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  3. Den Valdron says:

    “Shelley is best known as the husband of the woman who wrote Frankenstein….”
    I’m going to go somewhere and lie down now.

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  4. cldsquared says:

    Yet Ozymandias remains.

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  5. David says:

    I find myself taking “Ozymandias” to a much broader stage, namely the entire planet, because of having watched us consistently and at an ever accelerating pace, and relentlessly since we clearly knew better at least three decades ago, lose the battles to prevent, or even significantly ameliorate, global environmental devastation in all its terrible forms. Al Gore got it right in EARTH IN THE BALANCE when he identified the culprit as the logic of modern civilization, a logic which is myopic and utterly illogical in any larger sense. I wonder what would stand as Ozymandias, perhaps the stone quartet in South Dakota? And which one would most likely utter this sad commentary?

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  6. Marcia says:

    PS: I find astonishing that Shelly be considered only as the husband of Mary Shelly, who most certainly was an exceptional woman, but who was not the poetic giant that he was.
    I fear Steve is experiencing the sudden knowledge that nothing lasts, that all fires burn out. That is why there are artists… who would all like for time to suspend its flight.

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  7. Marcia says:

    “The lone and level sands” no longer strech far away from that sunken head. There is now a parking lot for tourists near by and and a plan to hoist the head back to the top of the statue.
    I had a copy of the poem when I visited the Ramesseum about ten years ago but the view has more than changed since the time of Shelly.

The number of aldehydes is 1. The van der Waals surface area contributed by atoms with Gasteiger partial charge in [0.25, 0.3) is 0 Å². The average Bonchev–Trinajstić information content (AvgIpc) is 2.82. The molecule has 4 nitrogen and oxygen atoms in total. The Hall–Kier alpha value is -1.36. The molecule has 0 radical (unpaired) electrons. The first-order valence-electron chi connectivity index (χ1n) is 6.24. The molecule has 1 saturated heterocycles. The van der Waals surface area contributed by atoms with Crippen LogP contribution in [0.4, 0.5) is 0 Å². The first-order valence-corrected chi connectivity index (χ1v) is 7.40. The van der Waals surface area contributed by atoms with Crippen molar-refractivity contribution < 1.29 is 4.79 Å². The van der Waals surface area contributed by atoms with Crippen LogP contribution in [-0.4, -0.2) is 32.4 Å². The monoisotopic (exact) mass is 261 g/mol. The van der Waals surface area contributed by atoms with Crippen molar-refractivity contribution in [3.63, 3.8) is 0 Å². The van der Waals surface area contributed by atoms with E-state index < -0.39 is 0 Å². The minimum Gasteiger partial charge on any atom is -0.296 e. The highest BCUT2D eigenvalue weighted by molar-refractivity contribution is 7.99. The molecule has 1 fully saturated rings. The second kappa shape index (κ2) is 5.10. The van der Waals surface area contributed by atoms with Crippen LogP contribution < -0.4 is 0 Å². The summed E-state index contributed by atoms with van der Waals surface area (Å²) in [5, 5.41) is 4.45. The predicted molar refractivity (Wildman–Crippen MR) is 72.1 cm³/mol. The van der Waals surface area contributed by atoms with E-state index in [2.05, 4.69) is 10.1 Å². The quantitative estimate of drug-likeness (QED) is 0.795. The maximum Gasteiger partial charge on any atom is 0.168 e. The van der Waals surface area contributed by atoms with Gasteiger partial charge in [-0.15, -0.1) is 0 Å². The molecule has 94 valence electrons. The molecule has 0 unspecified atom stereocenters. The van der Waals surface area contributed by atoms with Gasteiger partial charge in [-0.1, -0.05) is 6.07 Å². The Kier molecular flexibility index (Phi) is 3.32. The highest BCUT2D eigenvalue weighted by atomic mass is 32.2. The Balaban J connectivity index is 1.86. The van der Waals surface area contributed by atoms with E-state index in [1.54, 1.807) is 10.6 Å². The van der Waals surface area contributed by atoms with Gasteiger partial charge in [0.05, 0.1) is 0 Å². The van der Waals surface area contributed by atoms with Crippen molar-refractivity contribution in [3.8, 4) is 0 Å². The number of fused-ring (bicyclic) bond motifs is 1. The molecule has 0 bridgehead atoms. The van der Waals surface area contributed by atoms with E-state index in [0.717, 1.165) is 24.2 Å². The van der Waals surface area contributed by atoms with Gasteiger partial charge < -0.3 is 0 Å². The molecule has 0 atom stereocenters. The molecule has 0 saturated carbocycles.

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  8. Les says:

    Personally, I thought Hillary as Big Brother showed how far we’ve slipped.
    Shelley wrote the poem as a political commentary on events of his day long since forgotten. While most political literature has the half life of a Jay Leno monologue, some touch a truth that timeless and universal.
    And to call Mary Shelley’s acid commentary on the then new industrial age a potboiler is a bit unfair. Perhaps a better high school?

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  9. Mike Gredell says:

    Sorry, but Percy Bysshe Shelly is one of the giants of English poetry of the romantic period, and Mary Shelly is the author of a potboiler.

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  10. Steve Clemons says:

    Charlie — you went to a better high school than I did…but I get your point.
    Steve Clemons

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  11. charlie says:

    citing poems from high school is a sign of how far we’ve slipped.

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  12. Carroll says:

    Chilling how apt that is.
    Everytime I think of Appointment in Samara I get the same feeling, wondering if it is Iraq already or is going to be Iran.

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  13. Matthew says:

    W’eve had two “Nixon Administrations” in the last 30 years. How many Nixon Administrations before we go Peronista…..?

    Reply